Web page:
Last night I watched Inception again (it was only my second viewing). I was, once again, sucked headlong into Christopher Nolan’s engrossing dream—my heart and mind fully engaged in the cinematic thrill ride. The film only improved on its second viewing, and I sat in awe of Nolan’s imagination and its expert, artful execution.
I recently waxed grateful about Terrence Malick’s The Tree of Life, a film of such a caliber that several critics praised it as the reason cinema exists. And while Inception is, in many ways, a crowd-pleasing summer blockbuster—replete with huge special effects, car chases, and bulleted ski sequences—where The Tree of Life is a quiet, poetic art film, I believe they share in common that laudatory comment.
For in no other medium could you achieve the alchemy of magic that these films concoct. While most films are novels that have sprung to life or simply more open-spaced stage plays, these two works rely on the unique combination of moving images, music, and effects achieved only in film. Both are non-linear, moving in directions and in the order of a deeper level of the mind. The Tree of Life travels into the deep recesses of memory—biased, half-remembered, elusive. Inception transports us into the equally slippery and half-remembered channel of our dreams. How do you tell a story that is not only about memories and dreams, but one that evokes the very nature and feeling of those things?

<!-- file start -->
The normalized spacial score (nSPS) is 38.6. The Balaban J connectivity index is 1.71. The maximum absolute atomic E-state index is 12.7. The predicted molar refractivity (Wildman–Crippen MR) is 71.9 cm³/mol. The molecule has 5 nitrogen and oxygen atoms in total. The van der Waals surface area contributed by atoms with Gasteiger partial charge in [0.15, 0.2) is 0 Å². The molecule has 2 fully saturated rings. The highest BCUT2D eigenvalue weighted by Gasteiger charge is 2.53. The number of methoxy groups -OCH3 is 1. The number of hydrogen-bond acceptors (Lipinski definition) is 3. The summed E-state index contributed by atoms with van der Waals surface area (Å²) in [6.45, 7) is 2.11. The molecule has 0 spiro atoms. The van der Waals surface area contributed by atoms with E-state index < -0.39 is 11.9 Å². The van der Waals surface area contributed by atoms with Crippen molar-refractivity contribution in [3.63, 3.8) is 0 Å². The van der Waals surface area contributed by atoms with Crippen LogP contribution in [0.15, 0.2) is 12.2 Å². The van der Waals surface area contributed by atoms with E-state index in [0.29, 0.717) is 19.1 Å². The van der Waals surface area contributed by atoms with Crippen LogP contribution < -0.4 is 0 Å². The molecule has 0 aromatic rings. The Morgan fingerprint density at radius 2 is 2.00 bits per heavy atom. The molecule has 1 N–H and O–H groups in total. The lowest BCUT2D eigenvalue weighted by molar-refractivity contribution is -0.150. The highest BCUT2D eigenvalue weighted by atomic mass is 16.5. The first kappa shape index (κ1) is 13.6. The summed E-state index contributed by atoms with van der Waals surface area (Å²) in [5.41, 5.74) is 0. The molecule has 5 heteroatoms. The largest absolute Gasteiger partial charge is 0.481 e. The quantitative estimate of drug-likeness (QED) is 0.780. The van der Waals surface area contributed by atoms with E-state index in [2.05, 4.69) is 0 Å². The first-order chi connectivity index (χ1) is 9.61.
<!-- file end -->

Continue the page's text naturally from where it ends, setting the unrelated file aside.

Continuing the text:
Through the miracle of cinema, these films do just that—one quietly, the other with blaring brass. After watching The Tree of Life I felt as if I had been washed in the memories and potent emotions of my childhood. When Inception ends, it is like waking from a deep, dream-filled sleep. A good book can certainly possess hypnotic qualities; theatre, music, and art carry the power to transport. But only in cinema can there occur this incredible chemical reaction created by music, performance, visual art, and words. And while many films inspire, delight, and move, The Tree of Life and Inception are in that rarified class of the medium: the reason film exists.